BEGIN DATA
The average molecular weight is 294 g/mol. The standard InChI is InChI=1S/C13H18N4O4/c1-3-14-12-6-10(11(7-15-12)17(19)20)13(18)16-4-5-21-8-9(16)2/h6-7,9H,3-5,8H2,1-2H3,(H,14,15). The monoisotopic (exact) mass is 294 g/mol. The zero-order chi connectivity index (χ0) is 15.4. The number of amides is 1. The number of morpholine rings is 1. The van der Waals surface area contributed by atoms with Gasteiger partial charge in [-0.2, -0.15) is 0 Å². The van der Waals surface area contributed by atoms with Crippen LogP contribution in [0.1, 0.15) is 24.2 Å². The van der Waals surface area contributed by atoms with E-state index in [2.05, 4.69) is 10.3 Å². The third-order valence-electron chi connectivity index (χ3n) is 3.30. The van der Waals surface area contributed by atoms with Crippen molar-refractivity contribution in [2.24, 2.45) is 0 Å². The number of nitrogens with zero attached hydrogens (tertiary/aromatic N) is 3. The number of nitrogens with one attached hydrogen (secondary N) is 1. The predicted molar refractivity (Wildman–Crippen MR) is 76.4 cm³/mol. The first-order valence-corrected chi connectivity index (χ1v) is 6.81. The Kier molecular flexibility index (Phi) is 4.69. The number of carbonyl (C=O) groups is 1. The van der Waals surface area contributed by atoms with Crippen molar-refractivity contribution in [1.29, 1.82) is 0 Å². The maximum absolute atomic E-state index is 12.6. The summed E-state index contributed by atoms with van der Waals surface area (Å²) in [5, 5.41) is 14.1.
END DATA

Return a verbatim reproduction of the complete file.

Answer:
The average molecular weight is 294 g/mol. The standard InChI is InChI=1S/C13H18N4O4/c1-3-14-12-6-10(11(7-15-12)17(19)20)13(18)16-4-5-21-8-9(16)2/h6-7,9H,3-5,8H2,1-2H3,(H,14,15). The monoisotopic (exact) mass is 294 g/mol. The zero-order chi connectivity index (χ0) is 15.4. The number of amides is 1. The number of morpholine rings is 1. The van der Waals surface area contributed by atoms with Gasteiger partial charge in [-0.2, -0.15) is 0 Å². The van der Waals surface area contributed by atoms with Crippen LogP contribution in [0.1, 0.15) is 24.2 Å². The van der Waals surface area contributed by atoms with E-state index in [2.05, 4.69) is 10.3 Å². The third-order valence-electron chi connectivity index (χ3n) is 3.30. The van der Waals surface area contributed by atoms with Crippen molar-refractivity contribution in [2.24, 2.45) is 0 Å². The number of nitrogens with zero attached hydrogens (tertiary/aromatic N) is 3. The number of nitrogens with one attached hydrogen (secondary N) is 1. The predicted molar refractivity (Wildman–Crippen MR) is 76.4 cm³/mol. The first-order valence-corrected chi connectivity index (χ1v) is 6.81. The Kier molecular flexibility index (Phi) is 4.69. The number of carbonyl (C=O) groups is 1. The van der Waals surface area contributed by atoms with Crippen molar-refractivity contribution in [1.29, 1.82) is 0 Å². The maximum absolute atomic E-state index is 12.6. The summed E-state index contributed by atoms with van der Waals surface area (Å²) in [5, 5.41) is 14.1.